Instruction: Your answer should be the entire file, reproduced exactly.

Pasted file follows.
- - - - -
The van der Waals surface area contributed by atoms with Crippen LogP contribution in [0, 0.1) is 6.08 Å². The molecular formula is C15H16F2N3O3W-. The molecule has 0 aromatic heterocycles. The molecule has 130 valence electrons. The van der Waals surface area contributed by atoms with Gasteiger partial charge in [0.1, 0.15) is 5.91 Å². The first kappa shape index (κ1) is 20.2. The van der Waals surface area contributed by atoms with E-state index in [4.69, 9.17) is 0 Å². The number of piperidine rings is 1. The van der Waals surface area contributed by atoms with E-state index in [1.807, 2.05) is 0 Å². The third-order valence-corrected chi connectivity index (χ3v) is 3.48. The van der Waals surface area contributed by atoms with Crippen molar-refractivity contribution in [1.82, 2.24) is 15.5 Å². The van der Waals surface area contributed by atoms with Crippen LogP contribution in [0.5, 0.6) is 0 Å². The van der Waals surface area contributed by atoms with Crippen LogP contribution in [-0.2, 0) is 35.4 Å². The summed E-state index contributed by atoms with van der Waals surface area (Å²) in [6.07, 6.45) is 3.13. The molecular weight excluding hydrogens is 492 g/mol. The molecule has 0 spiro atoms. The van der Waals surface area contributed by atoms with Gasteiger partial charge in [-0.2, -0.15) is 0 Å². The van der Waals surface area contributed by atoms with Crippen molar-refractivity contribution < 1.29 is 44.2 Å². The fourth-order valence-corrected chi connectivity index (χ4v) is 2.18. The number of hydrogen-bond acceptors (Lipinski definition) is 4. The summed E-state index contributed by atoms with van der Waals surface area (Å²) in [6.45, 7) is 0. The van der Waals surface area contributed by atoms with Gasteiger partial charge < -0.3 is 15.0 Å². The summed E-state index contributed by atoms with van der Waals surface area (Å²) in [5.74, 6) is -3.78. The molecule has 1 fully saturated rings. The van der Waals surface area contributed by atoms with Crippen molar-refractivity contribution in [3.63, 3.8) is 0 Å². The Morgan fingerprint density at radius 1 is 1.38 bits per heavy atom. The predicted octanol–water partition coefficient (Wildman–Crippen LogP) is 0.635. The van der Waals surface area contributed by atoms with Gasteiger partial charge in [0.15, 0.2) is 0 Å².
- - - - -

The van der Waals surface area contributed by atoms with Crippen LogP contribution in [0, 0.1) is 6.08 Å². The molecular formula is C15H16F2N3O3W-. The molecule has 0 aromatic heterocycles. The molecule has 130 valence electrons. The van der Waals surface area contributed by atoms with Gasteiger partial charge in [0.1, 0.15) is 5.91 Å². The first kappa shape index (κ1) is 20.2. The van der Waals surface area contributed by atoms with E-state index in [4.69, 9.17) is 0 Å². The number of piperidine rings is 1. The van der Waals surface area contributed by atoms with E-state index in [1.807, 2.05) is 0 Å². The third-order valence-corrected chi connectivity index (χ3v) is 3.48. The van der Waals surface area contributed by atoms with Crippen molar-refractivity contribution in [1.82, 2.24) is 15.5 Å². The van der Waals surface area contributed by atoms with Crippen LogP contribution in [0.5, 0.6) is 0 Å². The van der Waals surface area contributed by atoms with Crippen LogP contribution in [-0.2, 0) is 35.4 Å². The summed E-state index contributed by atoms with van der Waals surface area (Å²) in [6.07, 6.45) is 3.13. The molecular weight excluding hydrogens is 492 g/mol. The molecule has 0 spiro atoms. The van der Waals surface area contributed by atoms with Gasteiger partial charge in [-0.2, -0.15) is 0 Å². The van der Waals surface area contributed by atoms with Crippen molar-refractivity contribution < 1.29 is 44.2 Å². The fourth-order valence-corrected chi connectivity index (χ4v) is 2.18. The number of hydrogen-bond acceptors (Lipinski definition) is 4. The summed E-state index contributed by atoms with van der Waals surface area (Å²) in [6.45, 7) is 0. The van der Waals surface area contributed by atoms with Gasteiger partial charge < -0.3 is 15.0 Å². The summed E-state index contributed by atoms with van der Waals surface area (Å²) in [5.74, 6) is -3.78. The molecule has 1 fully saturated rings. The van der Waals surface area contributed by atoms with Crippen molar-refractivity contribution in [3.63, 3.8) is 0 Å². The Morgan fingerprint density at radius 1 is 1.38 bits per heavy atom. The predicted octanol–water partition coefficient (Wildman–Crippen LogP) is 0.635. The van der Waals surface area contributed by atoms with Gasteiger partial charge in [0.15, 0.2) is 0 Å².